X allowed D to live in a cottage for the remainder of her life free of rent but that the agreement could be determined with not less than 4 weeks notice. This was described in the contract as making D a tenant at will. X then sold to P, subject to D’s right, for which P paid a reduced price. P then tried to give D notice and claimed, after her continued occupation beyond the 4 weeks, that she was trespassing. CA denied P’s claim, holding that D was entitled to reside in the house until her death. It held that contractual descriptions were inconclusive and that P undertook a constructive trust to allow D’s residence there, due to the words “subject to”.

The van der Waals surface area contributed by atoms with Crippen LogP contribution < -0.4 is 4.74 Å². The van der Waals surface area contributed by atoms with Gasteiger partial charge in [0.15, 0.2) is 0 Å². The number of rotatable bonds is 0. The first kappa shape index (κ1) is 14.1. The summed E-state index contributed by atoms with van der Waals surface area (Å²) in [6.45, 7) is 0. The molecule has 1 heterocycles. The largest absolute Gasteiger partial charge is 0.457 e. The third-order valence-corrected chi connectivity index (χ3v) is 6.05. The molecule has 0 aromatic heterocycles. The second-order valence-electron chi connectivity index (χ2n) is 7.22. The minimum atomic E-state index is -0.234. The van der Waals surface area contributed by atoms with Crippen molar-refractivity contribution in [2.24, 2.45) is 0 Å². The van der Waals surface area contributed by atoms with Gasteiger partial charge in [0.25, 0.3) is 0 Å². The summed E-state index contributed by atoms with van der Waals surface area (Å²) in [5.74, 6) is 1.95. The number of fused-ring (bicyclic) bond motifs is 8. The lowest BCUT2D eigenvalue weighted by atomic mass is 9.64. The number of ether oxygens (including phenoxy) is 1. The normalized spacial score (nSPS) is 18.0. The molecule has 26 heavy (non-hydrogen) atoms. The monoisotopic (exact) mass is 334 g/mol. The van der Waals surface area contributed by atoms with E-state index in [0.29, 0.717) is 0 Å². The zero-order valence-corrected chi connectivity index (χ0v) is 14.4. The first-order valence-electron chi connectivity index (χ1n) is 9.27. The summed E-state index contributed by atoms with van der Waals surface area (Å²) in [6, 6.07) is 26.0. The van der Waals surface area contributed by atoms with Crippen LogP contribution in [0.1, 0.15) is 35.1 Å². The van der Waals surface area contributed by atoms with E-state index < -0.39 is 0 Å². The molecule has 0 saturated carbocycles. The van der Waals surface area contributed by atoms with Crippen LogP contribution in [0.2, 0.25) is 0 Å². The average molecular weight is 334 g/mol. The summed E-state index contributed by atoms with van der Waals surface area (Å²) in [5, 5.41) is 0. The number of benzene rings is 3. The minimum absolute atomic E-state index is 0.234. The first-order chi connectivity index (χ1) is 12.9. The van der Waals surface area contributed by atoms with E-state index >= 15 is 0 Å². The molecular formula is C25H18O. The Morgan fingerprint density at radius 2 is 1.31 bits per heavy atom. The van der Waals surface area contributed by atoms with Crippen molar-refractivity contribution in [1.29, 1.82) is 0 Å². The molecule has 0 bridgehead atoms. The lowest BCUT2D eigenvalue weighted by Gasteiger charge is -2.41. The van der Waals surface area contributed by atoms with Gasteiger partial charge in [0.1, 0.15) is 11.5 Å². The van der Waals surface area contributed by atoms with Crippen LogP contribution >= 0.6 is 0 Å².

Lord Denning MR: A purchaser can take “subject to” the other party’s right either expressly (where the contract so provides) or impliedly. In either case a constructive trust can be imposed.
NB other judges worked on the basis that D was a tenant for life and therefore there was no need for a constructive trust.